I keep reading this post and comments over and over again wondering if I’m doing something wrong. I am proud to be Catholic, and reading about catechism, the saints, and the New Testament with my children during school time is probably my favorite time of the day (it definitely beats fighting with my 9 year old and his math). We pray most every morning before school begins, and I utter prayers throughout the day, both audible and inaudible; we have some sort of religion/theology lesson every day and my husband prays morning and evening prayer and we all try to join him. We go to confession regularly and I’m leaning towards attempting to try and attend a Latin Mass one of these days.nnThat being said… We totally had a Superbowl/birthday party (my current youngest turned 1 on Sunday). Invited a friendly family over that we know well. He teaches Sacraments at the local Catholic High School, she is a SAHM who is also finishing her dissertation on some form of Systematic theology. They have two kids so far (they got married in the early 30′s). The men drank beer (the dog spilled beer, she is breastfeeding a 3 month old and I’m due Sept. 7th and I don’t like beer, I like rum), the kids ate their weight in salami rolls and veggies and hummus, and we cheered for the Packers and critiqued commercials. Monkey cake (shaped like monkey, not made out of) was had at halftime for the birthday boy and a fun time was had by all. nnI wear jeans and brightly colored tank tops or tee-shirts. I sing in my parish choir (not in jeans and tank tops), I get excited for football and college basketball and I will fill out a bracket in March even if I’m too chicken to bet anything more than a date night with my husband. I play computer games – some of which may not be approved by the majority of people here, but they are fun and they bring about good head dialogue, when the choice to become a good Jedi or an evil Jedi presents itself. I like to play board games like Ticket to Ride and Fury of Dracula. I like going to the state museum because they have a free playroom in the basement for the kids. I watch NCIS and NCIS:LA (the latter mostly for Chris O’Donnell) and I enjoy watching WordGirl with my children and Dinosaur Train. I do like good Catholic apologetics books, but I’m currently rereading the Iliad and I’m working my way back up to Joyce’s Ulysses. I get excited when my husband presents at Theology on Tap, not because it’s theology, but because I get a night out without the children. nnThere are only a couple of women that I hang out with on a regular basis, one is Catholic (mentioned above) and one is not. My other friends, the ones from college, have all but left me, I think for the exact opposite reasoning. I’m “too” Catholic for them, what ever that means. They don’t like the picture of the Sacred Heart of Jesus in my house, they don’t like that I carry my Rosary almost everywhere, and they don’t like that my once socially liberal views have been replaced by much more moderately conservative ones. And while I may not be the most eloquent or articulate of debaters when it comes to the hotbutton issues, I state my mind. If i’m not fun these days it’s because I’m still learning how to homeschool 2 children while dealing with 2 others, keeping up with the house and being pregnant. nnBut I still pinch my husband’s rear end – at least twice a day. nn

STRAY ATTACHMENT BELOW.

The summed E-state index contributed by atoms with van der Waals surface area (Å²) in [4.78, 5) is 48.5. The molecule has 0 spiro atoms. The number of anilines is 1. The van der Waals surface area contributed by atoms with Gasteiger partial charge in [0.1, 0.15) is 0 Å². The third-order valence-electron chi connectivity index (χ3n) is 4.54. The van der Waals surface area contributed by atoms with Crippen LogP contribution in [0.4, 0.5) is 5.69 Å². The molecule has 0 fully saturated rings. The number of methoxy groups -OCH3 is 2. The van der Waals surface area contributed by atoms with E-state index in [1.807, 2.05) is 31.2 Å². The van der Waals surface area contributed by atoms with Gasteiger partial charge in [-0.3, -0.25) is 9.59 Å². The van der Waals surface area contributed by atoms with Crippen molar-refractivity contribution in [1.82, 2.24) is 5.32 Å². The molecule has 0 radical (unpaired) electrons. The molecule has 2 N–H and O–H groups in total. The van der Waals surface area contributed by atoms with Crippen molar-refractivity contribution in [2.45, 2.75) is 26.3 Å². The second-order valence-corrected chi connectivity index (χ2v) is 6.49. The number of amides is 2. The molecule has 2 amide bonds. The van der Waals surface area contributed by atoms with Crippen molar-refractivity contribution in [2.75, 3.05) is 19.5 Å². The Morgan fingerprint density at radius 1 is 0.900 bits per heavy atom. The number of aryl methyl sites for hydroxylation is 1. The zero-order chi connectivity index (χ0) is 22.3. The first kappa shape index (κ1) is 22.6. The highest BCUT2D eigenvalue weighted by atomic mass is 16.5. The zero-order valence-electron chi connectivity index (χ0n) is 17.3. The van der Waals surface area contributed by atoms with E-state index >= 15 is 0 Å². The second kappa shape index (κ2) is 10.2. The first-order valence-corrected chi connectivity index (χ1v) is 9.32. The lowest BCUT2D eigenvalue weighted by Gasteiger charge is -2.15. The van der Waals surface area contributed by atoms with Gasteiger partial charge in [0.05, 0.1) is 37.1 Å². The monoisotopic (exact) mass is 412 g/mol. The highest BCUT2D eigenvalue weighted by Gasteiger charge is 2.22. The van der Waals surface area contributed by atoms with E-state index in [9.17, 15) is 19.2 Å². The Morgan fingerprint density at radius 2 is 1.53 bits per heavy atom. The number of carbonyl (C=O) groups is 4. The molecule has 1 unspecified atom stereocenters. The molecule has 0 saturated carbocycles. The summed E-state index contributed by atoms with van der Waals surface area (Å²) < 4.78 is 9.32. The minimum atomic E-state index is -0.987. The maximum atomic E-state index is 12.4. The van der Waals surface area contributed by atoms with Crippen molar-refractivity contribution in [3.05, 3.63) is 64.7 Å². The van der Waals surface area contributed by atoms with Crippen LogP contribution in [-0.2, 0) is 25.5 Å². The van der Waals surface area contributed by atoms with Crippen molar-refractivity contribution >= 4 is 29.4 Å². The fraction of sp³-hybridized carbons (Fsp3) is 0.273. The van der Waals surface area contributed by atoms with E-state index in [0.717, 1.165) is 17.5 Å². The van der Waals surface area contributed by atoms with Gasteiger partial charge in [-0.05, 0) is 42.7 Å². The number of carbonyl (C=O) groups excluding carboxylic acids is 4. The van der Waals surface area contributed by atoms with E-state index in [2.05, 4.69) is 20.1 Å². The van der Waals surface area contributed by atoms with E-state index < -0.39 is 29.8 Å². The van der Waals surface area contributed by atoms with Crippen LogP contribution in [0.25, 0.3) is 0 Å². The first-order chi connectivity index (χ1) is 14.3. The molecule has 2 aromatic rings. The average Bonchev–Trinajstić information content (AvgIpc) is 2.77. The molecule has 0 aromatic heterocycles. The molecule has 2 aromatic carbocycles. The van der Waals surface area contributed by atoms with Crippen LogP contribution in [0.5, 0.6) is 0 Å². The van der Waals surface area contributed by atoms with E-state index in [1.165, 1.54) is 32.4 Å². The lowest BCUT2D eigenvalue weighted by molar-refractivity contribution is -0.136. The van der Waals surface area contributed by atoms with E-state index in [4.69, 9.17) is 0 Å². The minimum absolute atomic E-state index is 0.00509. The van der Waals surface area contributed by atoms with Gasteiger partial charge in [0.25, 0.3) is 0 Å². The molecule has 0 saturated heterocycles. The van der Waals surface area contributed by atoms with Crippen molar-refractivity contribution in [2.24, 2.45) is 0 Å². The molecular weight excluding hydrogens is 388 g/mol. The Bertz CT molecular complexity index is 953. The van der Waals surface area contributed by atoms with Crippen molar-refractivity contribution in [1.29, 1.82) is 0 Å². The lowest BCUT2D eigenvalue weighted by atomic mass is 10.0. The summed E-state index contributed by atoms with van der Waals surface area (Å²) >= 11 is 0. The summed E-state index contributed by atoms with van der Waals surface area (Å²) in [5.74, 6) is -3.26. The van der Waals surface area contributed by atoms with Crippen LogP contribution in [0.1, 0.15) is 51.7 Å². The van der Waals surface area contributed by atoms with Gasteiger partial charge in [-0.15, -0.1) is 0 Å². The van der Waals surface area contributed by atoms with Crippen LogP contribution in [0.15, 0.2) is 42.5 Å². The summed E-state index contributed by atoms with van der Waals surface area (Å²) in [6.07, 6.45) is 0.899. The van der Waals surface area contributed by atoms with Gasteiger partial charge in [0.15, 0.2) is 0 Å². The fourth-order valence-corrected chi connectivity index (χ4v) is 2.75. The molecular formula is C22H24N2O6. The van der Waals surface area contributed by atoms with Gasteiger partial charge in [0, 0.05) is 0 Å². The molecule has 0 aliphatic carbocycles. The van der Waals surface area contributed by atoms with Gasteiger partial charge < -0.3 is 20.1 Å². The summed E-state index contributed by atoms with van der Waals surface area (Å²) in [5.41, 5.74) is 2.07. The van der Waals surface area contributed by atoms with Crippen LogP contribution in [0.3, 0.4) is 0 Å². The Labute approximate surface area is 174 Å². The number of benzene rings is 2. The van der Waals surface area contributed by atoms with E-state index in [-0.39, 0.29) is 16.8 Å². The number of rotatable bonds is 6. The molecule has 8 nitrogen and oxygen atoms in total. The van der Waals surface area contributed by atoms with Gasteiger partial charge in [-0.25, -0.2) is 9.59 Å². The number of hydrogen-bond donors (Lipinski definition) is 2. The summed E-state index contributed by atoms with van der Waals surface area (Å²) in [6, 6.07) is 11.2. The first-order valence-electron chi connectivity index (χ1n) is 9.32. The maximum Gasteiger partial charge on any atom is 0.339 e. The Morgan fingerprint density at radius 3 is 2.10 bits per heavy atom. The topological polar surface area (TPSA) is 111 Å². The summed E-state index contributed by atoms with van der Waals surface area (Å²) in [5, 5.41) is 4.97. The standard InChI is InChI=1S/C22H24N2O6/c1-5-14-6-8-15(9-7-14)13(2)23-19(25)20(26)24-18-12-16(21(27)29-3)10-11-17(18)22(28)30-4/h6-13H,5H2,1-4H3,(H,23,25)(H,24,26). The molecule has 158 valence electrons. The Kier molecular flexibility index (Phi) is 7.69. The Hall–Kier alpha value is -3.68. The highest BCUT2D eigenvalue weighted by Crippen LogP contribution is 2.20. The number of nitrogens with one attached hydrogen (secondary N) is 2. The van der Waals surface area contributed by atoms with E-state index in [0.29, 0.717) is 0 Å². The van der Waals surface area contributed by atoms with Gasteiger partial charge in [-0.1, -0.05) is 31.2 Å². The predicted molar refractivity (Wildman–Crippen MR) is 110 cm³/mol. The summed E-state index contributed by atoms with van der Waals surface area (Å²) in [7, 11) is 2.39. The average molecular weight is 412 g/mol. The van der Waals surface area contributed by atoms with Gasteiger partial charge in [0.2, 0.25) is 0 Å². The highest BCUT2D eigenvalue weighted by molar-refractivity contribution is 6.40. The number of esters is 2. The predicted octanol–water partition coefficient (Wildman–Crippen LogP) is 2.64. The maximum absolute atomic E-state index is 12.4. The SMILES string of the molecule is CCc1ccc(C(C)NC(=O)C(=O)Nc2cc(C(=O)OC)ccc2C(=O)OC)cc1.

• alittleshallow?

    I love this post…I am a 35 yr old mama to 6 kiddos- the problem right now? The other large families in our catholic homeschooling group all look like they are 50 and dress like they are 70. Beautiful and holy women they are, BUT, I feel like a teenager when we all head out to the park. I’m the one in the bright orange tee and jeans and in not denim dresses down to the ankle. I have not found a balance. I have protestant mommy friends but what they make up in style they lack in depth (not a generalization, just the ones I know) nor can I fully share my faith with. I want to find a friend to work out with, have dinner over a glass of wine w/ & I want her husband to be fun so dinner is not such formal/boring event…Do I sound shallow? Maybe? homeschooling, training, nursing all leave me tired some days- I want friends to laugh with soo hard my side hurts while we get mani/pedis, who can share in my daily struggles, shop the best yard sales & join at adoration at midnight. I love your honesty. I can see the other side of the coin as well, but rearing littles along side a good, holy, hip friend sounds appealing to me yet so hard to find.

    • Kathleen

      I’ve heard a few comments about people having friends who dress dumpy. If they are truly your friends I think it would be very loving to help them out. They may have no sense of style and need good advice. Some ladies just don’t care and so they say “I don’t have time to look nice.” You can gentle explain with LOTS of LOVE and prayers first, that looking your best is a great way to attract others to Christ. You might take them shopping, or to a Mary Kay party. Just a thought!